Bring up the topic of pure and plug-in electric vehicles, and the conversation about range will invariably surface. The good news is the amount of distance the latest EVs are able to cover has improved significantly compared to just a few short years ago. There are also simple measures drivers can take to squeeze a little extra juice out of their journeys.
In this guest post, CarBook Magazine lists seven ways you can maximize the range of your electric car.
Use gentle inputs
Although coming from the internal combustion handbook, this tip works just as well in the electric world. Stomping on the throttle drains the battery quicker than if you gradually accelerate. In addition, avoid jabbing the brakes, which usually results in a subsequent aggressive application of the gas pedal to get back up to speed.
Try and look ahead to anticipate traffic so there’s plenty of time to react.
Plan your route
Rather than make several trips back-and-forth from home to, say, tend to errands, plan a schedule that involves getting from destination to destination in a logical manner, all at once. This reduces the number of kilometres driven and amount of power consumed.
Also, opt for level city roads over highways and steep inclines when there’s a choice, as EVs are much more efficient at low and stable speeds.
Read the manual
Each type of EV is configured differently, some with different modes that are changeable to alter the behaviour and/or efficiency of the vehicle. The BMW i3 for example features Comfort, ECO PRO and ECO PRO+, the latter two restricting top speed and reducing climate control energy consumption in order to achieve more kilometres.
Learn about the different settings and know when to use or not use them to your advantage.
Perform general maintenance
Cars that run off electricity rather than gasoline require a lot less maintenance overall, but it is still important to keep all components in tip-top shape to ensure maximum range isn’t reduced.
Regularly checking and keeping the correct tire pressure is often overlooked by owners, even though being just a few psi off may cause the vehicle to work much harder, thus using more energy than is needed.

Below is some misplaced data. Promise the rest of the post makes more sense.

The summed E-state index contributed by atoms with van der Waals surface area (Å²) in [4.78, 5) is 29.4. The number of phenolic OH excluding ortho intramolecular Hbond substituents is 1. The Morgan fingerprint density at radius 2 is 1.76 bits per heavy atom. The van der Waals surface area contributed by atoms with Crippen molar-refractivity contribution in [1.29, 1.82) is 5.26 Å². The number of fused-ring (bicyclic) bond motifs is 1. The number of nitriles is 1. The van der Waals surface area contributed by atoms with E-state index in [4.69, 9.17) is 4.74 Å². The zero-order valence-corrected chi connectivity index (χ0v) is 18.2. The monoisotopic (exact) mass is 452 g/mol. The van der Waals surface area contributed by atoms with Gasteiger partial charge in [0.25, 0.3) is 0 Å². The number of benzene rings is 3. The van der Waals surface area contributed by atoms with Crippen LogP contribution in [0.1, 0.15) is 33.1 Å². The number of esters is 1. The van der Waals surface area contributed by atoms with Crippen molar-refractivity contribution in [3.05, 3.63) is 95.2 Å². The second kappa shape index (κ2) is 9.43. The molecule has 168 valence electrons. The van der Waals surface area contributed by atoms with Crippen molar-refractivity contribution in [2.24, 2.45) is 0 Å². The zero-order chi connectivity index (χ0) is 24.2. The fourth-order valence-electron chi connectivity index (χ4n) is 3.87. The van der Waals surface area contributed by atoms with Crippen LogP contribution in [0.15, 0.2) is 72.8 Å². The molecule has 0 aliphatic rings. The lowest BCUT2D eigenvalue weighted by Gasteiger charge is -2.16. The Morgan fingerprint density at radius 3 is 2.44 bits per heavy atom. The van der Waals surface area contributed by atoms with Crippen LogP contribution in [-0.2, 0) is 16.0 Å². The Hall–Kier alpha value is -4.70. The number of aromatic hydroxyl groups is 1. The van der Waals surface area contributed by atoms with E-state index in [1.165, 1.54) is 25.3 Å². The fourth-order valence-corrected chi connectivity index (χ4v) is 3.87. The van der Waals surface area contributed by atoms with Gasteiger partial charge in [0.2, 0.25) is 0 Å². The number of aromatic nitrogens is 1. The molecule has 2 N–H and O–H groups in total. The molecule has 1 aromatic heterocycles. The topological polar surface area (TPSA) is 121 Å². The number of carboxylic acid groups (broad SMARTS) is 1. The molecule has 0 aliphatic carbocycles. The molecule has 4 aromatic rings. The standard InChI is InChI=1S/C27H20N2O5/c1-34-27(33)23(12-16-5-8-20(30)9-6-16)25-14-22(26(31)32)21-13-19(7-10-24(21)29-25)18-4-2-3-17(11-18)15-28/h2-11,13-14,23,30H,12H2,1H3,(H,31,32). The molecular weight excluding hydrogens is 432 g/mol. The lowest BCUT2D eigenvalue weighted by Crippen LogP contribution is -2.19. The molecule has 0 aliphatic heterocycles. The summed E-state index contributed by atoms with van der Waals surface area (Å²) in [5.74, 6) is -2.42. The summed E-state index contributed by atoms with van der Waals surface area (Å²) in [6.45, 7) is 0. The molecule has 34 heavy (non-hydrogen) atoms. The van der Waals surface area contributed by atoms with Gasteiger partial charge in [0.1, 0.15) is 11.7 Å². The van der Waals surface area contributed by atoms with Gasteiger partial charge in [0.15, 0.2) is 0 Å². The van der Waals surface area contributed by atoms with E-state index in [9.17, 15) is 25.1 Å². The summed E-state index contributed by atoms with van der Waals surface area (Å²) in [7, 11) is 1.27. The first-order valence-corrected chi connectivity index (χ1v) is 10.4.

Mind the battery
Typically, an electric vehicle’s battery will retain approximately 75 per cent or more of its original capacity for at least four years. It’s impossible to avoid eventual degradation of the battery over time from regular use, but there are things you can do to slow down the process.
Cars spending a lot of time outside in hot climates have shown to experience the aforementioned degradation at a much higher rate than those parked in more temperate environments. So if you know your car is going to be experiencing extreme weather often, choose a model with an active cooling system.
Like your cellphone or laptop, a battery’s active state of charge plays a factor. Generally speaking, keeping a car plugged in all the time with the battery full is not a good idea. If you’re not planning on driving for a few days, disconnect the cable.
Did you know turning on the heater or the air conditioning in an EV actually depletes battery power? To combat this, keep the interior at a comfortable temperature before stepping inside.
There are two methods: park appropriately according to season, so under shade during hotter months and inside in the winter, if possible. Or heat/cool the car first while it’s still plugged in. The Audi A3 e-tron makes it easy with the connect companion app allowing remote climate control access.
Lighten the load
The heavier your car is, the more electricity will be used to haul all that weight around. Remove non-essential items to give a slight bump in maximum range. Open up the trunk and ask yourself whether you really need to be carrying around half your wardrobe or that box of used books you’ve been meaning to donate?